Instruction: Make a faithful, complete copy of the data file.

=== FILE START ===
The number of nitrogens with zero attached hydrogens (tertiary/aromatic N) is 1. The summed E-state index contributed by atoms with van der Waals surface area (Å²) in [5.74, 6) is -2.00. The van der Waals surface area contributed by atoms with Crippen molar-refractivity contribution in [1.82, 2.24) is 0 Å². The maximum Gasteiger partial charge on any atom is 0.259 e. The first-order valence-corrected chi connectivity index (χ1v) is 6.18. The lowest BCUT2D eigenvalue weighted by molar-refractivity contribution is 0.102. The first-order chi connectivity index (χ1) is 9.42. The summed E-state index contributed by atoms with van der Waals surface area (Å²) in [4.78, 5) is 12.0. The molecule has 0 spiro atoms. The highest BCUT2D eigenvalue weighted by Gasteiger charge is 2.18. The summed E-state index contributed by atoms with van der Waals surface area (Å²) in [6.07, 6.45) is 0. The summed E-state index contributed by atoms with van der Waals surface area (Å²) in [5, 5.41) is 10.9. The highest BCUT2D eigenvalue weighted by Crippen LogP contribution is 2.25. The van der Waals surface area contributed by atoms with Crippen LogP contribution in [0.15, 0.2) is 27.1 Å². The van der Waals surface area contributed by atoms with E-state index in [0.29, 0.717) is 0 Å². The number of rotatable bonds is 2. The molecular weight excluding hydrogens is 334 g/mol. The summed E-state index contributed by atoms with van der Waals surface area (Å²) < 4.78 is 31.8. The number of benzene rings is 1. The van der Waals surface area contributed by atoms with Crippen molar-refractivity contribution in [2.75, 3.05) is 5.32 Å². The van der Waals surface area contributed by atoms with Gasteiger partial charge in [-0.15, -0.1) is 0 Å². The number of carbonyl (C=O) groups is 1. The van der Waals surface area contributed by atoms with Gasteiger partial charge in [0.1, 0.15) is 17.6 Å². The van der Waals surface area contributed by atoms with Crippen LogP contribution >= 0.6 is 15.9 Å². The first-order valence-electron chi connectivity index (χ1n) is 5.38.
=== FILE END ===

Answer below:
The number of nitrogens with zero attached hydrogens (tertiary/aromatic N) is 1. The summed E-state index contributed by atoms with van der Waals surface area (Å²) in [5.74, 6) is -2.00. The van der Waals surface area contributed by atoms with Crippen molar-refractivity contribution in [1.82, 2.24) is 0 Å². The maximum Gasteiger partial charge on any atom is 0.259 e. The first-order valence-corrected chi connectivity index (χ1v) is 6.18. The lowest BCUT2D eigenvalue weighted by molar-refractivity contribution is 0.102. The first-order chi connectivity index (χ1) is 9.42. The summed E-state index contributed by atoms with van der Waals surface area (Å²) in [4.78, 5) is 12.0. The molecule has 0 spiro atoms. The highest BCUT2D eigenvalue weighted by Gasteiger charge is 2.18. The summed E-state index contributed by atoms with van der Waals surface area (Å²) in [6.07, 6.45) is 0. The summed E-state index contributed by atoms with van der Waals surface area (Å²) in [5, 5.41) is 10.9. The highest BCUT2D eigenvalue weighted by Crippen LogP contribution is 2.25. The van der Waals surface area contributed by atoms with Crippen LogP contribution in [0.15, 0.2) is 27.1 Å². The van der Waals surface area contributed by atoms with E-state index in [0.29, 0.717) is 0 Å². The number of rotatable bonds is 2. The molecular weight excluding hydrogens is 334 g/mol. The summed E-state index contributed by atoms with van der Waals surface area (Å²) < 4.78 is 31.8. The number of benzene rings is 1. The van der Waals surface area contributed by atoms with Crippen molar-refractivity contribution in [2.75, 3.05) is 5.32 Å². The van der Waals surface area contributed by atoms with Gasteiger partial charge in [-0.15, -0.1) is 0 Å². The number of carbonyl (C=O) groups is 1. The van der Waals surface area contributed by atoms with Gasteiger partial charge in [0.1, 0.15) is 17.6 Å². The van der Waals surface area contributed by atoms with Crippen LogP contribution >= 0.6 is 15.9 Å². The first-order valence-electron chi connectivity index (χ1n) is 5.38.